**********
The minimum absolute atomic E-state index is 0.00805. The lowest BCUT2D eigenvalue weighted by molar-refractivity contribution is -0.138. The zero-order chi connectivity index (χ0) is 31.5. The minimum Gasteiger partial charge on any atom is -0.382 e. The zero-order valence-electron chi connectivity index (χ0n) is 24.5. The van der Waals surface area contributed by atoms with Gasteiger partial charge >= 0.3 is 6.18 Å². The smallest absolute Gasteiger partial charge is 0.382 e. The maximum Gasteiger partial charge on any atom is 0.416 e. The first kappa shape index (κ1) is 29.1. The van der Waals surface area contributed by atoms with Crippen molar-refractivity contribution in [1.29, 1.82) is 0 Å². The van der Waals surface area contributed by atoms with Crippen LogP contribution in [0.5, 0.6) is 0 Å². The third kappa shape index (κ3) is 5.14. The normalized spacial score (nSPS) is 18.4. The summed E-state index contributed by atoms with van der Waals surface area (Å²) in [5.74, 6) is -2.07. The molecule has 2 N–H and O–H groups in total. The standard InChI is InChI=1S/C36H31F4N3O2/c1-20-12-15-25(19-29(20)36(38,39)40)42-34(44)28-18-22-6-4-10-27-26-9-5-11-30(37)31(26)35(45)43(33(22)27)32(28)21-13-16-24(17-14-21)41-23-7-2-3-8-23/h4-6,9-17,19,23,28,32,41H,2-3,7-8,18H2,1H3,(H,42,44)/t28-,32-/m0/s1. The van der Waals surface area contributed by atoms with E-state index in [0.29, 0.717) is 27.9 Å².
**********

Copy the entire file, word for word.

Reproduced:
The minimum absolute atomic E-state index is 0.00805. The lowest BCUT2D eigenvalue weighted by molar-refractivity contribution is -0.138. The zero-order chi connectivity index (χ0) is 31.5. The minimum Gasteiger partial charge on any atom is -0.382 e. The zero-order valence-electron chi connectivity index (χ0n) is 24.5. The van der Waals surface area contributed by atoms with Gasteiger partial charge >= 0.3 is 6.18 Å². The smallest absolute Gasteiger partial charge is 0.382 e. The maximum Gasteiger partial charge on any atom is 0.416 e. The first kappa shape index (κ1) is 29.1. The van der Waals surface area contributed by atoms with Crippen molar-refractivity contribution in [1.29, 1.82) is 0 Å². The van der Waals surface area contributed by atoms with Crippen LogP contribution in [0.5, 0.6) is 0 Å². The third kappa shape index (κ3) is 5.14. The normalized spacial score (nSPS) is 18.4. The summed E-state index contributed by atoms with van der Waals surface area (Å²) in [5.74, 6) is -2.07. The molecule has 2 N–H and O–H groups in total. The standard InChI is InChI=1S/C36H31F4N3O2/c1-20-12-15-25(19-29(20)36(38,39)40)42-34(44)28-18-22-6-4-10-27-26-9-5-11-30(37)31(26)35(45)43(33(22)27)32(28)21-13-16-24(17-14-21)41-23-7-2-3-8-23/h4-6,9-17,19,23,28,32,41H,2-3,7-8,18H2,1H3,(H,42,44)/t28-,32-/m0/s1. The van der Waals surface area contributed by atoms with E-state index in [0.29, 0.717) is 27.9 Å².